Between the wars, one of Hollywood's favourite failsafe heart-tuggers concerned the aspiring clean-cut composer who, when not agonising over his "tenement symphony," willingly supported 17 younger brothers and sisters by pounding hot rhythms on a saloon piano by night and working on the docks by day. He never seemed to get tired, angry or dirty!
Inevitably, after overcoming an illness which paralysed both hands, a trumped-up murder rap, and the advances of a society strumpet, and winning the world heavyweight boxing championship (his blind girlfriend needed the money for her operation), our hero gets to play Carnegie Hall whilst his bad-seed brother does an about-face and becomes a priest.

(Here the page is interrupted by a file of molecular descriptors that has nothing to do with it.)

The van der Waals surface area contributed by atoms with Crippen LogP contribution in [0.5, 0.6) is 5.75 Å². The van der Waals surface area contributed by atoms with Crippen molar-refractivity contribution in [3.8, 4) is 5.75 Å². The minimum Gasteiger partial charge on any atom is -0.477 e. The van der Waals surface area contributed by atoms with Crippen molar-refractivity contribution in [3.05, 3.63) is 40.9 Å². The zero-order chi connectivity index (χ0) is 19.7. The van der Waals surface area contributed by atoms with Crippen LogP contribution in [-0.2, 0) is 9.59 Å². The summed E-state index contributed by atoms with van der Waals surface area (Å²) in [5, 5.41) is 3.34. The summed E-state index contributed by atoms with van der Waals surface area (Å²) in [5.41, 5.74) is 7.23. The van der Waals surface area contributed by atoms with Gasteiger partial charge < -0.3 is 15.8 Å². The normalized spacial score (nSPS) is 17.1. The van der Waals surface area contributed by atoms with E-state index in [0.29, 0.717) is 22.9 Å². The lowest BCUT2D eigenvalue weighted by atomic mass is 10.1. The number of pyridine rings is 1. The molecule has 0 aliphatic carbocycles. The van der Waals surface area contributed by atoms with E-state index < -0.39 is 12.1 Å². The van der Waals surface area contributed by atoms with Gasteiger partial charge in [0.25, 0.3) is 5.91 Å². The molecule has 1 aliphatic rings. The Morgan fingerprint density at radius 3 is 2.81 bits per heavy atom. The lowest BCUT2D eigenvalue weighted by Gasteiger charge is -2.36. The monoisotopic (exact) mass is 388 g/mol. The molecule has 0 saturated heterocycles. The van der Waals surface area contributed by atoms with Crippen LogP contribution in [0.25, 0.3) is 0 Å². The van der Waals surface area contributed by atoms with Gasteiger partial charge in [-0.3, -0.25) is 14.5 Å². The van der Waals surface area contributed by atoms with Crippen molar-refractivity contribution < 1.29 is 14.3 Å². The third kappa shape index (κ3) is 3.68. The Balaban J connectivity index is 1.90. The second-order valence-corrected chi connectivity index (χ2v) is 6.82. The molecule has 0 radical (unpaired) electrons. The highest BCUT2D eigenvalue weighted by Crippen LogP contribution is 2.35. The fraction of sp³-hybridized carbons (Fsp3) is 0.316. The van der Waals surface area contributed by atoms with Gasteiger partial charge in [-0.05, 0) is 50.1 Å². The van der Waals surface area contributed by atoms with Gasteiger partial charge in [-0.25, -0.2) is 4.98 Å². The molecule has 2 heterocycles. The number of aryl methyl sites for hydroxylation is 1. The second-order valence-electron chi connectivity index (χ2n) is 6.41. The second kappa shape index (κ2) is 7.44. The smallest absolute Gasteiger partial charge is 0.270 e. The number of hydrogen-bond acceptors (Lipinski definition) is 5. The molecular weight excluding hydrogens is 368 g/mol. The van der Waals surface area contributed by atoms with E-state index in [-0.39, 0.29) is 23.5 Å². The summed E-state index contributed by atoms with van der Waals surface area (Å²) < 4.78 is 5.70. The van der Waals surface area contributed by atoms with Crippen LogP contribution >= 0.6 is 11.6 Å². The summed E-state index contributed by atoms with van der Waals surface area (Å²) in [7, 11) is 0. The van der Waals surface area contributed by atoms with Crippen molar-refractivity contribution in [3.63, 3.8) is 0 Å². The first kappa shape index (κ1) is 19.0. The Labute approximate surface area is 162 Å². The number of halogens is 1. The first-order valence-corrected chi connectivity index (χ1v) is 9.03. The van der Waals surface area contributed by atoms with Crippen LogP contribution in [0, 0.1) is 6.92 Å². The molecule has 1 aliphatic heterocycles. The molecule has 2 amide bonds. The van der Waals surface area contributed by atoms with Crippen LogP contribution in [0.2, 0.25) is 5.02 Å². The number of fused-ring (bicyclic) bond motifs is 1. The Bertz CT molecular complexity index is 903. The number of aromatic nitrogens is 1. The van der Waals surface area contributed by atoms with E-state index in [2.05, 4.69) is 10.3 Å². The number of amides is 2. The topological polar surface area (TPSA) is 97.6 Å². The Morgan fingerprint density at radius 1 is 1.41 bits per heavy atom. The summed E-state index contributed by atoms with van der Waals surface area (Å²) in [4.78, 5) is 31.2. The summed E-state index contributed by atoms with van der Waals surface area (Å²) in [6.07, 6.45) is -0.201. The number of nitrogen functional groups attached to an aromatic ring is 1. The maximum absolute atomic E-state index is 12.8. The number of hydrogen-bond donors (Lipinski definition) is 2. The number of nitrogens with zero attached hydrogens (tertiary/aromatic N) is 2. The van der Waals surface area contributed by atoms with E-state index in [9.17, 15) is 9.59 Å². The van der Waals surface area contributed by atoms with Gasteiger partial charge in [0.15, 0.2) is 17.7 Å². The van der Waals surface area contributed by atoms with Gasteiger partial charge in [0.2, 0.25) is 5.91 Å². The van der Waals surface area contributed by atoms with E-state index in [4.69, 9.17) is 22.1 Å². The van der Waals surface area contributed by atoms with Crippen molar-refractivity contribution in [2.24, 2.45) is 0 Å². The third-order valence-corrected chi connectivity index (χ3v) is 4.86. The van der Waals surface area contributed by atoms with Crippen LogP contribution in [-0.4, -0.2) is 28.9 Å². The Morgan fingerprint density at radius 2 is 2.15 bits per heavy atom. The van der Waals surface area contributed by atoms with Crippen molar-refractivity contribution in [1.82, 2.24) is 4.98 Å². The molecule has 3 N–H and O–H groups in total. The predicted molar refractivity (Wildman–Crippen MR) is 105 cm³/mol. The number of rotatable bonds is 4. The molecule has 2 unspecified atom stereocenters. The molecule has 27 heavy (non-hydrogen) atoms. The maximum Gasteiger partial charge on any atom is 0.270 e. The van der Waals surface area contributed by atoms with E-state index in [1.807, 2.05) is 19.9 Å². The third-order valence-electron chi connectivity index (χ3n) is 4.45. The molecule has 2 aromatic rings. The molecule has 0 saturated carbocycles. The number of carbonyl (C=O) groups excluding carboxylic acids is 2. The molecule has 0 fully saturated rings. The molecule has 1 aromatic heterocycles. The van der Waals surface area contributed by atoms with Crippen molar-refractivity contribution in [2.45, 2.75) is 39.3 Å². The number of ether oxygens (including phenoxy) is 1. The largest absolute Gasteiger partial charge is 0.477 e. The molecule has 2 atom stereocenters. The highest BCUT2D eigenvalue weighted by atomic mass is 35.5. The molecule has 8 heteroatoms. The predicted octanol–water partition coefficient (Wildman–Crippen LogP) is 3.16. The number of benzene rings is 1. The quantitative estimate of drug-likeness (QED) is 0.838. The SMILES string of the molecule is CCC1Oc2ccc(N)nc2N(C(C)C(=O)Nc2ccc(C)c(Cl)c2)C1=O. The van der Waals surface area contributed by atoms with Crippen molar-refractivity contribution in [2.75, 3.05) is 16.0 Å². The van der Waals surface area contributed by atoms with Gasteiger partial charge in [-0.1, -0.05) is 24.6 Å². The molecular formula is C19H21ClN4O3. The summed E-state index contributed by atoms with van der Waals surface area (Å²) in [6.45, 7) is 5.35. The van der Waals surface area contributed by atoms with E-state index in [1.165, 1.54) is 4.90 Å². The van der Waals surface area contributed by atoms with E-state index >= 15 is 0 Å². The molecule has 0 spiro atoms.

This assortment of 14 self-composed solo piano studies is often evocative of the kind of rhapsodic romanticism that the would-be Gershwin tinkled in between the brash Busby Berkeley Broadway production sequences.
The attraction of this Attraction's neo-classical solo debut seems to be for those young students who aspire to side one of Jarrett's Koln Concert whilst still failing to master "Kitten On The Keys."